His artistic production has influenced the work of numerous exponents of the world of painting including, for example, the great Amedeo Modigliani. Let’s discover the story of Giovanni Fattori, artist and founder of the Macchiaioli movement and his artistic career during the 19th century.
Who was Giovanni Fattori
Giovanni Fattori (Livorno, 6 September 1825 – Florence, 30 August 1908) was an Italian painter and engraver. He grew up in a family consisting of Lucia, a strongly believing Florentine mother, Giuseppe, his father and Rinaldo, his brother. The latter, given the 15 years of age difference, is for him an almost fatherly figure who welcomes him into his business bank when he decides to leave his studies.
Here little Giovanni still learns to read and write, but he understands that his vocation is art.
He began to draw more and more often, leading his family to enroll him in the Giuseppe Baldini institute, the best in the city. Once he grows up he realizes that he didn’t have good teachers and so he moves to study at theAcademy of fine arts of Florence, where he also meets numerous future colleagues.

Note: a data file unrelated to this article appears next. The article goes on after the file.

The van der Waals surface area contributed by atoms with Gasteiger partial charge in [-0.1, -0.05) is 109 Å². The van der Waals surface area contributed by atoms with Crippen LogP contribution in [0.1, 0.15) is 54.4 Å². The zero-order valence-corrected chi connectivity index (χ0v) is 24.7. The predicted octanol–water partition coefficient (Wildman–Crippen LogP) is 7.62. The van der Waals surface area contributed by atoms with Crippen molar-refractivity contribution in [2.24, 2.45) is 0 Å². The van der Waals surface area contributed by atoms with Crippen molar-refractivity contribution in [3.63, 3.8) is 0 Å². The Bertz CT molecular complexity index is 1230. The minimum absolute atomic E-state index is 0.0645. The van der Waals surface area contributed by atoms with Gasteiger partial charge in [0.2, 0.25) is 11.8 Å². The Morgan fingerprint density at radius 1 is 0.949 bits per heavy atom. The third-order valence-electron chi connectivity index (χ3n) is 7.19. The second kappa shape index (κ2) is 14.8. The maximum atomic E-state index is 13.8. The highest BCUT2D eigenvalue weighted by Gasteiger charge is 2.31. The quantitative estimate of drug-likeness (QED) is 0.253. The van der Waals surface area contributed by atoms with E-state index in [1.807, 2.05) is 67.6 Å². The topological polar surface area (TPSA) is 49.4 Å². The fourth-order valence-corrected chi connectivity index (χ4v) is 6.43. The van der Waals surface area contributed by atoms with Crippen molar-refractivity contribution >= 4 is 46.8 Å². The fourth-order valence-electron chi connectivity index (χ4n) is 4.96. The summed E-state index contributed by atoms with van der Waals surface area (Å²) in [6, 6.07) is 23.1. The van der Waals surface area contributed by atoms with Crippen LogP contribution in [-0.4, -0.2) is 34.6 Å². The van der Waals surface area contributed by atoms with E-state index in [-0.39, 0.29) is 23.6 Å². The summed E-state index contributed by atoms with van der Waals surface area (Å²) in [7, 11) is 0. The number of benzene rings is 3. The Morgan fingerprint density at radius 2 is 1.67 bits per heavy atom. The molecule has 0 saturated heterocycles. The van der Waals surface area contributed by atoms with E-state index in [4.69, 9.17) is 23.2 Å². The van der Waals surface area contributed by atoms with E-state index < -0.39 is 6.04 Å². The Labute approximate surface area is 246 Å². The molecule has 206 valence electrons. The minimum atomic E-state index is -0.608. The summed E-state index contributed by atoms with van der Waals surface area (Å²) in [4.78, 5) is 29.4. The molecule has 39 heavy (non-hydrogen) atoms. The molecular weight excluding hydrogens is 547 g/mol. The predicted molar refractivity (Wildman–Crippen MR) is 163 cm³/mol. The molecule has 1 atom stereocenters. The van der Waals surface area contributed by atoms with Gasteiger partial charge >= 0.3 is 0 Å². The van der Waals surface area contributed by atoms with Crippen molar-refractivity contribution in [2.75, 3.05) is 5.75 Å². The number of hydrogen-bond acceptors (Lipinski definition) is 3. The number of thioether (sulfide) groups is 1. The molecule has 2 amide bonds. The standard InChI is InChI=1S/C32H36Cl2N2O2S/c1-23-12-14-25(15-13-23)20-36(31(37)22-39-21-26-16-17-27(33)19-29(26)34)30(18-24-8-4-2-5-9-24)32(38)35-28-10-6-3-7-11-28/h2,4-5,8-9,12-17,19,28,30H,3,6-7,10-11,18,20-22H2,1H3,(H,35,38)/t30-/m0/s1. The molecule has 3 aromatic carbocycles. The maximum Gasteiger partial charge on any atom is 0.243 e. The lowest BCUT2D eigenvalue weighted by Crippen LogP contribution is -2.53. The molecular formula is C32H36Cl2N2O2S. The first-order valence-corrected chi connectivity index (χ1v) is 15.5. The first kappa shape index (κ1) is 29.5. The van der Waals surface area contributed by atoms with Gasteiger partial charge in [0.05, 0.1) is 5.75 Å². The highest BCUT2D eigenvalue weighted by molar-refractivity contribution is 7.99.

The artistic debut of Giovanni Fattori
He also manages to fit into elite circles such as that of Bezzuoli’s private lessons which elevates him to higher social categories, despite the negative comments of the bourgeoisie. Being judged because he comes from a lower class leads him to express all his frustration through rebellious gestures. Despite his being lively, however, he concludes his studies on a regular basis and is now ready to start his career.
During these years he also gets involved by nationalist and revolutionary movements that touch the students with the rise of Pius IX. In fact, he begins to distribute the so-called “incendiary sheets” throughout Tuscany and then returns to painting with a new political awareness. In fact, over the years he often frequented the Caffè Michelangiolo in Florence where he met several artists and patriots of his own age.
Giovanni Fattori and the birth of the Macchiaioli
Just then he meets his future wife and the first economic difficulties begin that lead him to enter as cartoonist and lithographer. He continues to create his own works and in fact, after his debut with “Self-portrait” in 1854, he develops a new technique that will lead him to achieve great success: the stain.
This novelty leads to the birth of the movement of the Macchiaioli, young artists ready to follow Fattori’s example. In recent years, a clash with academic art and classical art opens, with the desire to follow a more expressive technique and closer to a naturalistic poetics. In addition to a technical discourse, a thematic change can be observed for which now we want to represent thelook more everyday and simple of human existence.